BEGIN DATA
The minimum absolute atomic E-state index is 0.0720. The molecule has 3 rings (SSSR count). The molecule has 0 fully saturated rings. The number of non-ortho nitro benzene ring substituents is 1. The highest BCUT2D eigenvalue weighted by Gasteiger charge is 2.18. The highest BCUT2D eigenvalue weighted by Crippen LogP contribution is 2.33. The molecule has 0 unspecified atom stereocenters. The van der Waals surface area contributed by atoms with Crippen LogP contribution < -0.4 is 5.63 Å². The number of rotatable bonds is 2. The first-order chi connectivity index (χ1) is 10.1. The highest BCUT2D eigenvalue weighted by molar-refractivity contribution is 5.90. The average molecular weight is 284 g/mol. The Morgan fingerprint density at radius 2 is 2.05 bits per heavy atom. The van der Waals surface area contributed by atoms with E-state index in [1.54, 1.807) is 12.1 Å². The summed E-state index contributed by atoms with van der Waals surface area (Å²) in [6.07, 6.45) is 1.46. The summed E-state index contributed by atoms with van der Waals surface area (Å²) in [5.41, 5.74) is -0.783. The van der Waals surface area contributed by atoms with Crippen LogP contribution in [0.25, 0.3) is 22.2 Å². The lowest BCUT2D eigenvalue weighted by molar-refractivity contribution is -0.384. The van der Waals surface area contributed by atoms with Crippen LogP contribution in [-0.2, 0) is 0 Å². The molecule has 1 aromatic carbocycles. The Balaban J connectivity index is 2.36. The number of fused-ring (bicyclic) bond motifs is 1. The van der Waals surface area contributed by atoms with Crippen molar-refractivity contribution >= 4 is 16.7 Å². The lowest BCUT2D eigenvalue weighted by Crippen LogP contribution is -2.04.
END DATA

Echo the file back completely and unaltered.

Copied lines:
The minimum absolute atomic E-state index is 0.0720. The molecule has 3 rings (SSSR count). The molecule has 0 fully saturated rings. The number of non-ortho nitro benzene ring substituents is 1. The highest BCUT2D eigenvalue weighted by Gasteiger charge is 2.18. The highest BCUT2D eigenvalue weighted by Crippen LogP contribution is 2.33. The molecule has 0 unspecified atom stereocenters. The van der Waals surface area contributed by atoms with Crippen LogP contribution < -0.4 is 5.63 Å². The number of rotatable bonds is 2. The first-order chi connectivity index (χ1) is 10.1. The highest BCUT2D eigenvalue weighted by molar-refractivity contribution is 5.90. The average molecular weight is 284 g/mol. The Morgan fingerprint density at radius 2 is 2.05 bits per heavy atom. The van der Waals surface area contributed by atoms with E-state index in [1.54, 1.807) is 12.1 Å². The summed E-state index contributed by atoms with van der Waals surface area (Å²) in [6.07, 6.45) is 1.46. The summed E-state index contributed by atoms with van der Waals surface area (Å²) in [5.41, 5.74) is -0.783. The van der Waals surface area contributed by atoms with Crippen LogP contribution in [0.25, 0.3) is 22.2 Å². The lowest BCUT2D eigenvalue weighted by molar-refractivity contribution is -0.384. The van der Waals surface area contributed by atoms with Crippen LogP contribution in [-0.2, 0) is 0 Å². The molecule has 1 aromatic carbocycles. The Balaban J connectivity index is 2.36. The number of fused-ring (bicyclic) bond motifs is 1. The van der Waals surface area contributed by atoms with Crippen molar-refractivity contribution >= 4 is 16.7 Å². The lowest BCUT2D eigenvalue weighted by Crippen LogP contribution is -2.04.